ParsCit: An open-source CRF Reference String and Logical Document Structure Parsing Package
This is the home page of the ParsCit project, which performs two
tasks: 1) reference string parsing, sometimes also called citation
parsing or citation extraction, and 2) logical structure parsing of
scienfific documents. It is architected as a supervised machine
learning procedure that uses Conditional Random Fields as its learning
mechanism. You can download the code below, parse strings online, or
send batch jobs to our web service. The code contains both the
training data, feature generator and shell scripts to connect the
system to a web service (used on this web site).
Some definitions (thanks to Robert Dale for Citations and Reference
- Reference String:
- A text string in the bibliography or
reference section of a work, usually at the end of the document that
refers to a unique document. Usually occurs with other reference
strings that point to other documents. May also appear as
- A text string (usually explicit) in the
document body that points to a corresponding reference string at the
end of the document. Several citations may co-refer to a single
- Document Logical Structure:
- A hierarchy of logical
components, for example, titles, authors, affiliations, abstracts,
sections, etc., according to (Mao, Rosenfeld &
Kanungo,2003). Our logical structure is more comprehensive,
comprising not only header metadata and references, but also the
logical structure of the internals of the document -- sections,
subsections, figures, tables, equations, footnotes and
This project deals with the problem of parsing the reference
strings and parsing the logical structure of a document. The first
task is handled by a module with the project namesake, ParsCit, and
the second task by a separate module SectLabel.
Extracting and Matching Authors and Affiliations in
We introduce Enlil, an information extraction system that discovers
the institutional affiliations of authors in scholarly papers. Enlil
consists of two steps: one that first identifies authors and affiliations
using a conditional random field; and a second support vector
machine that connects authors to their affiliations. Enlil relies on the SectLabel
for its input. It collects all reported author and affiliation lines from SectLabel
This software is licensed under the Lesser GNU Public
License (LGPL), which means you are free to use it for any
purpose, including embedding in commercial products.
You can download the open-source code for ParsCit here. The source requires you to re-compile the CRFPP source code
and assumes that perl is installed on your system and can be invoked
perl (must be in your path).
- Current version 130908
The (partially ported) Windows version is here (provided by Yumichika). See the CHANGES FOR WINDOWS.txt
We have also pushed a copy of the ParsCit current distribution into GitHub:knmnyn/parscit.
The Windows version has also been pushed to GitHub:wing-nus/parscit.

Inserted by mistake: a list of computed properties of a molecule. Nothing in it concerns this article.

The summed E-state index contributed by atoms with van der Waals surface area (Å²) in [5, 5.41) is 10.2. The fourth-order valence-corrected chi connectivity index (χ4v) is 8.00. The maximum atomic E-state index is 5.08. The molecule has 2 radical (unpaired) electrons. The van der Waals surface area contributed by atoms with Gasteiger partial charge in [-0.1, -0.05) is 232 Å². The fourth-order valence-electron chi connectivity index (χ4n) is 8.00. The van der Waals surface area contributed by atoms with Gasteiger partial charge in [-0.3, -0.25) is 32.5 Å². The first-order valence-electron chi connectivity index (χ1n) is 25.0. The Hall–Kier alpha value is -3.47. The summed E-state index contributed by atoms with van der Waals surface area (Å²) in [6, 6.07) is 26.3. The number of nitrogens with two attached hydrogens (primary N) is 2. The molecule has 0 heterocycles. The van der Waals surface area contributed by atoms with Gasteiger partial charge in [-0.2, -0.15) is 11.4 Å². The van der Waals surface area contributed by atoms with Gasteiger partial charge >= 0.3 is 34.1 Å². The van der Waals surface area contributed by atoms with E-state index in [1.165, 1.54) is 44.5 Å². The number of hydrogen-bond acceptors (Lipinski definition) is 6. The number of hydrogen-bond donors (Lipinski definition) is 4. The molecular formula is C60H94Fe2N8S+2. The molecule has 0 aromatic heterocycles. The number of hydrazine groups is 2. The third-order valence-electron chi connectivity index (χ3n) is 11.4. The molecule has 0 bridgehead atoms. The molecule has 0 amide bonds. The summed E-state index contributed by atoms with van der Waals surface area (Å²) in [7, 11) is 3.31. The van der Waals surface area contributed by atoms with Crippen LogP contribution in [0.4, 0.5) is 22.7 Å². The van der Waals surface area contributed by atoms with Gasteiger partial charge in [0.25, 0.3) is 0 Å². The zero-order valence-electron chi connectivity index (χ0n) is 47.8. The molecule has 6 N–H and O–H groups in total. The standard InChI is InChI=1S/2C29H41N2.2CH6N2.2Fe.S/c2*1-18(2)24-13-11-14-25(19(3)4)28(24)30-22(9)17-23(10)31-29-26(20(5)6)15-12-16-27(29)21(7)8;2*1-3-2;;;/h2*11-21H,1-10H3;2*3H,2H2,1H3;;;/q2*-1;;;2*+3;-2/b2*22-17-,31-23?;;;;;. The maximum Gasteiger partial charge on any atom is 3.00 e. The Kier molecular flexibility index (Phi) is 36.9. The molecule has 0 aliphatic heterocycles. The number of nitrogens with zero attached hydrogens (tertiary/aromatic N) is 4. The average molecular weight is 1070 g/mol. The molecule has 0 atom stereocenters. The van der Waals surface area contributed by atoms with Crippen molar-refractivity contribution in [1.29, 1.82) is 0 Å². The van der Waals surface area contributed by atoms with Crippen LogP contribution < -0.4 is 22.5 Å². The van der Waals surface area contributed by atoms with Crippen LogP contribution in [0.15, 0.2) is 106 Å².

While we'll strive to keep the GitHub version as updated as possible, the versions on this page will remain the most authoritative for major updates.
- Other versions:
110505b: Added XML::Twig for XML processing. ParsCit now uses input provided by SectLabel. See CHANGELOG.txt .
101101: Incorporated BiblioScript and BibUtils software. See CHANGELOG.txt;
100401d: Added SectLabel (logical structure parsing) software from the NUS team, and Iconip training data from Cheong Chi Hong for ParsCit with new ParsCit model retrained. See CHANGELOG.txt;
090625b: Added documentation for complete re-installation. Improved ParsHed with added line-level CRF model together and post-processing module by NUS team, WSDL file and client for service at NUS and minor bug fixes for ParsCit. See CHANGELOG.txt;
090316: Incorporation of ParsHed (header parsing) software from the NUS team. See CHANGELOG.txt;
081201: Bug fixes and incorporation of byte position offset from the Scienstein.org team. See CHANGELOG.txt;
080917: Minor changes (improved models and mulilingual support), see CHANGELOG.txt;
080402: First public release. Comes with precompiled linux binaries for CRF++;
080310: Beta release.
- CRF++: A conditional random fields toolkit that you may need to install, if the compiled one does not work for you. We recommend that you use version 0.51.
More NLP services are now being made available on the web.
Following this trend you can send your plain text citations to use via
our web service. We will parse these for you free of charge (as and
when time and processing power allows, these processes are done with
N.B. We keep logs of what's parsed in these demos, to
improve the accuracy and productivity of ParsCit. If you'd like these
to be kept private or you find you use this service a lot, why not
install a local copy of ParsCit for yourself? If you do, please
let us know where you are so we acknowledge you here and can re-direct
some traffic your way.
N.B.: We keep logs of what's parsed in these demos, to
improve the accuracy and productivity of ParsCit. If you'd like these
to be kept private, why not install a local copy of ParsCit for
You can also run ParsCit directly in your browser. The form below
submits your text input (after suitable cleaning) to the ParsCit
service to parse the input file or strings.
Note that if system loads gets high, your demo call may not be executed. If you want to run this program in batch, please download your own copy.
Demo #1: Parsing the header, logical structure and/or reference strings (and citation contexts) from a text file
Demo #2: As above but using XML input (XML must conform to Omnipage output). This demo is slow so please be patient.
Demo #3: Parsing individual reference strings only (just